Thoughts on exile part 1
Write a personal essay about exile… Easier said than done, I’m spending a long time contemplating starting the personal essay, it seems fairly straight forward, but then when I start thinking I complicate things more than necessary. I have therefore not written even just one word yet. See I do feel I have something to say about the subject though, If you think of exile in the traditional meaning of the word, then I might not live in exile, but if you think of it as Vilém Flusser does, as someone being expelled from their usual or habitual environment then I guess I have been living in exile for 8 years.
London will always remind me of aircrafts, the noise, the lights and the dirty tails like snails passing through the sky leaving their slimy trails in a long tail behind them. Up until recently this thought about aircrafts was something I hadn’t noticed, a thought floating around somewhere in between conscious and unconsciousness and then one day when I finally acknowledged it, it’s been roaming around in my head ever since. Such a simple thing that I didn’t even notice it and yet so meaningful. Everyone who lives in London, even those who have been here on holiday will know that I’m right when I point out that every time you look up, if the sky isn’t a complete wall of gray, you will be able to notice a plane or even hear the vague sound of jet engines. When I look out my window at night, I see the lights from planes, when I walk around in my own thoughts and I look up, they’re there, or just the sound without the visual, a gentle reminder. They have become such an intrinsic part of my life that I almost don’t notice them anymore. What is it then about aircrafts that keeps my mind locked in thought for so long?
When I first moved to Paris I knew no one, nothing was familiar not even the language… Nothing looked the same, nothing smelled the same everything was new. I wasn’t picky and I got lucky, I found the cheapest flat share, moved in to the same (very small) room with another Danish girl, with whom I quickly became best friends and found a job rather easily. The flat share was obviously illegally sub let and we shared it with out quite random landlord, Yann, who collected old cork bottle stoppers, lived in a room filled with plants, had half long greasy gray hair and wore old dusty pullovers. The flat was situated in the middle of China town and it constantly smelled like fried duck even when no one were frying, but we didn’t care. It was on the 31st floor and we had a panoramic view over the rooftops of Paris, we drank wine and ate chocolate and cheese whilst smoking Vogue mistrals and Daviduff’s looking out on the blinking Eiffel Tower. We didn’t speak a word of French, well maybe three, but it didn’t matter, we would end up discussing French politics after a few beers anyway. We found crappy jobs in restaurants, jobs a lot of blue eyed, blond haired Scandinavians must have done before us, they screamed exploitation and we were payed a lousy salary but we didn’t care. I got really sick not long after I got there, for a reason that to this date is still unclear. I was pretty much hovering between life and death and spent four days in intensive care and three in recovery, I couldn’t really tell the doctors how I felt, they even tried to communicate in German at one point. I could have gone home, that would have been the easiest thing to do but I didn’t. We wanted to be in Paris, we wanted to blend in, we wanted so badly to be a part of it, that when I look back on that time now, I only have good memories. We were so young and carefree and as much as we wanted to blend in, those two first years we really didn’t.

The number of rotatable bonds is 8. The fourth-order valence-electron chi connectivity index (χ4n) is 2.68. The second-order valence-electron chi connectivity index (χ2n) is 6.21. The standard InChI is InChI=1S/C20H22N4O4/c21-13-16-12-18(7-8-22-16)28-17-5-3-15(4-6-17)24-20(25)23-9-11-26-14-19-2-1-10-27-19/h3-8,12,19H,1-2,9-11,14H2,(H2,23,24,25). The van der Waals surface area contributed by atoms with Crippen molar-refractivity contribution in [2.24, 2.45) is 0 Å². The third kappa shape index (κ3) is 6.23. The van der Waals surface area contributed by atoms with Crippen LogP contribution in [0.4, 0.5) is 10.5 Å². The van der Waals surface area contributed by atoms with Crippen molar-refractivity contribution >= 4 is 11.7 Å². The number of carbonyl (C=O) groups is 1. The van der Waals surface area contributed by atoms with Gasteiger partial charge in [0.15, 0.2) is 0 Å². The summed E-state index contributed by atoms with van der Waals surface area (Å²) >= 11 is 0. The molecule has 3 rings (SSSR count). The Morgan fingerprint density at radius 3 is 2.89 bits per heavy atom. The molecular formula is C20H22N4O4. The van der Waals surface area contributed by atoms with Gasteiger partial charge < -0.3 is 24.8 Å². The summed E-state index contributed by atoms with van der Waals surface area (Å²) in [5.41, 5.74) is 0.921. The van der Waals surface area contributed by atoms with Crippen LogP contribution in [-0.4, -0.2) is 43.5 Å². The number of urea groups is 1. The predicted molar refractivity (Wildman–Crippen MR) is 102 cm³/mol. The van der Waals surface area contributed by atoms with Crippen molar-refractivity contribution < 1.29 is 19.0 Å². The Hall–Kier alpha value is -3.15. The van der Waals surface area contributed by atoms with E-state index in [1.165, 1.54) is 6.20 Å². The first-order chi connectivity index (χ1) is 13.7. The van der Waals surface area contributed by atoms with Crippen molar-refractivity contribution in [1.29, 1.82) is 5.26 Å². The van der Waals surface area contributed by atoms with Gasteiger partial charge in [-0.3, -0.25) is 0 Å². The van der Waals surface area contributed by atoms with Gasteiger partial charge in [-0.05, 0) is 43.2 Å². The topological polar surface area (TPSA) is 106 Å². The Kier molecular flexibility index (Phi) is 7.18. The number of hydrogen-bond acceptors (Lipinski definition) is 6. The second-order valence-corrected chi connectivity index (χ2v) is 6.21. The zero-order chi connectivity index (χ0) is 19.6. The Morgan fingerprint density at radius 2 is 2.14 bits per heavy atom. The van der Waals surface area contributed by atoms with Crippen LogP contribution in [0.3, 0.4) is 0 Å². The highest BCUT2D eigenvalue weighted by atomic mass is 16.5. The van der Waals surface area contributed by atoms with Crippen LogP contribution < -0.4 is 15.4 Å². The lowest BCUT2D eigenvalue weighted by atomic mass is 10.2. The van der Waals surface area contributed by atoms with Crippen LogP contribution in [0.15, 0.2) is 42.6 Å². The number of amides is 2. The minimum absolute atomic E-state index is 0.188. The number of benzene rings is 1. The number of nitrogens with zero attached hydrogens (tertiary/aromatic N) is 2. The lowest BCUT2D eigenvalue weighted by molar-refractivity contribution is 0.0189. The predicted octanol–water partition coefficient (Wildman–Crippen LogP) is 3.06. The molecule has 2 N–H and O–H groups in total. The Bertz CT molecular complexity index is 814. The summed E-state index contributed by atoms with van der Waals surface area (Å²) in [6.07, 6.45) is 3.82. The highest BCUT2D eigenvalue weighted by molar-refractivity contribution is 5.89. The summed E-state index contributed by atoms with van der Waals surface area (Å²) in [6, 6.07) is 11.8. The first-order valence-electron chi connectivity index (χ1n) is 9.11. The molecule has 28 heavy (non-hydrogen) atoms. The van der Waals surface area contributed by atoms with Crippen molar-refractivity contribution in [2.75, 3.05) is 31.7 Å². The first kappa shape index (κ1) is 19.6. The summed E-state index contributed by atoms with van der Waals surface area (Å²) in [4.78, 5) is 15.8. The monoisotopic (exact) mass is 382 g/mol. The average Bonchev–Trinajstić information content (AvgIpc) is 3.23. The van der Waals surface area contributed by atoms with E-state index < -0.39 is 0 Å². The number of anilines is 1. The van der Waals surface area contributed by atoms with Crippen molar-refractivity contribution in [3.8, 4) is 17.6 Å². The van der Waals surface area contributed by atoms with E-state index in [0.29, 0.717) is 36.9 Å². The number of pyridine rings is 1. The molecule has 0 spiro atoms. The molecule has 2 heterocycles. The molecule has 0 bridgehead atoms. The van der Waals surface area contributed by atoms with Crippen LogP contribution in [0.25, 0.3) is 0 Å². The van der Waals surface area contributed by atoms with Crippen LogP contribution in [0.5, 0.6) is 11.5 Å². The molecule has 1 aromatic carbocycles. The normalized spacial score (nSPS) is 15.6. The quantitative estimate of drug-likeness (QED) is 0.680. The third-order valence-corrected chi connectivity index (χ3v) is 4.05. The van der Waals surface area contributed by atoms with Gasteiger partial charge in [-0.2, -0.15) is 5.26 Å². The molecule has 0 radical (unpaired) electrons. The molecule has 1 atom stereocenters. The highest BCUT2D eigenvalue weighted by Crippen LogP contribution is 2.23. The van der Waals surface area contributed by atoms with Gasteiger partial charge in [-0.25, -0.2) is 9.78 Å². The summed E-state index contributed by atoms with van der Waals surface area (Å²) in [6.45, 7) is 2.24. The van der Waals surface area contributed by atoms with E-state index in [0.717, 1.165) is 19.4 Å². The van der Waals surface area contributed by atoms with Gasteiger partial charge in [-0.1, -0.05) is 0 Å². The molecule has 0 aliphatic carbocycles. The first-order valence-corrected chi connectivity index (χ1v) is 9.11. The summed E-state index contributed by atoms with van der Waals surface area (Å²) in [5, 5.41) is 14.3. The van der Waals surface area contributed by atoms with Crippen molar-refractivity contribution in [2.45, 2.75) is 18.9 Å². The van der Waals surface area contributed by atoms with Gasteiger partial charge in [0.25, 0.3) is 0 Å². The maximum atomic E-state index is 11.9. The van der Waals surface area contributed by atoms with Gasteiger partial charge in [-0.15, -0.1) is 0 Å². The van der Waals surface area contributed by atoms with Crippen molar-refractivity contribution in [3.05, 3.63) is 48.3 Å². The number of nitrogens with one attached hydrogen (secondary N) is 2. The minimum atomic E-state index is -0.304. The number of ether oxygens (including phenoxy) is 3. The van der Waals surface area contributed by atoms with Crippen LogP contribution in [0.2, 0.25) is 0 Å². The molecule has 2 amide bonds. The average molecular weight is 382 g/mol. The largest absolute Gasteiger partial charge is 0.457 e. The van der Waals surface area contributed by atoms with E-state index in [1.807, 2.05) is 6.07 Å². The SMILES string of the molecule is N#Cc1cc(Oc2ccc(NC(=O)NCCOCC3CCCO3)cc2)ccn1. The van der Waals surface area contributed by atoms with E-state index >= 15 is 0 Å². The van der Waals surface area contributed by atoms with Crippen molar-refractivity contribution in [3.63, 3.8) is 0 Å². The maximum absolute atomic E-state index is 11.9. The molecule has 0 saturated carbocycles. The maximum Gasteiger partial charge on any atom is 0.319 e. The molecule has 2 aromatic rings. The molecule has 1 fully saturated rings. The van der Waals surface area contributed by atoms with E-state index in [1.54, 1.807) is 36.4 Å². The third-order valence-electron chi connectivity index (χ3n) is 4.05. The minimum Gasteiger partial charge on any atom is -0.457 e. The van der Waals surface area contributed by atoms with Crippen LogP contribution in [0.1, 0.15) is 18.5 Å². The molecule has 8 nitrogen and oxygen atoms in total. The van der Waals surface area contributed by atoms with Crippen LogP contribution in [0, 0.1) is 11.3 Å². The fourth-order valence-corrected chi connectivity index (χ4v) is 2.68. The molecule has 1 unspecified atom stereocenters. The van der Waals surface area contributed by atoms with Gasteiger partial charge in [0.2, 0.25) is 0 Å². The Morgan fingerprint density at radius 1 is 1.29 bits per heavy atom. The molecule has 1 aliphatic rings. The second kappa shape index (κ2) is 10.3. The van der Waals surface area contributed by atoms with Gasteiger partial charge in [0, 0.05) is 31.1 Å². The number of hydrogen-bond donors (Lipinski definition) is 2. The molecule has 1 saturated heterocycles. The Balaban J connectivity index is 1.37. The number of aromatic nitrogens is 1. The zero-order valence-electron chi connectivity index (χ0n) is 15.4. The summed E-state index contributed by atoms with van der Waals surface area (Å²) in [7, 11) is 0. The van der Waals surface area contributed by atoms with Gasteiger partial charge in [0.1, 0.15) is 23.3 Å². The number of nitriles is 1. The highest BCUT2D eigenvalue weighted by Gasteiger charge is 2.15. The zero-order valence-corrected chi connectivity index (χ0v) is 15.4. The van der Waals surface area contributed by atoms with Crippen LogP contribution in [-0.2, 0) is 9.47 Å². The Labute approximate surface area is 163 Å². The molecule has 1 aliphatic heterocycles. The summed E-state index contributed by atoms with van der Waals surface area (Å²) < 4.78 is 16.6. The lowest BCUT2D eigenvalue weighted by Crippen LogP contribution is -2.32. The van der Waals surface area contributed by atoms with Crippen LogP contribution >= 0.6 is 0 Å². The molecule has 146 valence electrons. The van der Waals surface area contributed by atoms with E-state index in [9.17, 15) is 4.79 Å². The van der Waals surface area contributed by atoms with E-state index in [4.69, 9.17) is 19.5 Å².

When you choose to leave a life behind, when you choose to travel to a new country, to a new language and to a new culture you don’t necessarily think about all the things you leave behind. I know I didn’t and I know that I didn’t notice the change until it had already happened. You might not even think you leave something behind, but down the road you will. I’m not the sort of person who will complain so I didn’t and these first couple of years in Paris, in spite of all the things that could have made it hell, they were magical. That is at least the memory of it as it is in my head. When I think about it now I can see that I probably cut myself off from my roots. It was sort of a bubble in the beginning and when the bubble popped I found that I had left a lot of my old friends behind and that I didn’t really speak to my family that much. With my family, luckily, I was able to turn that around and I guess with your friends only the truly good ones stays through your mess. My life in Paris, in the beginning, happened as I went along, nothing was planned. One year became two, became three, became I did my degree in a French university alongside French students and ended up staying for seven years.
To be continued…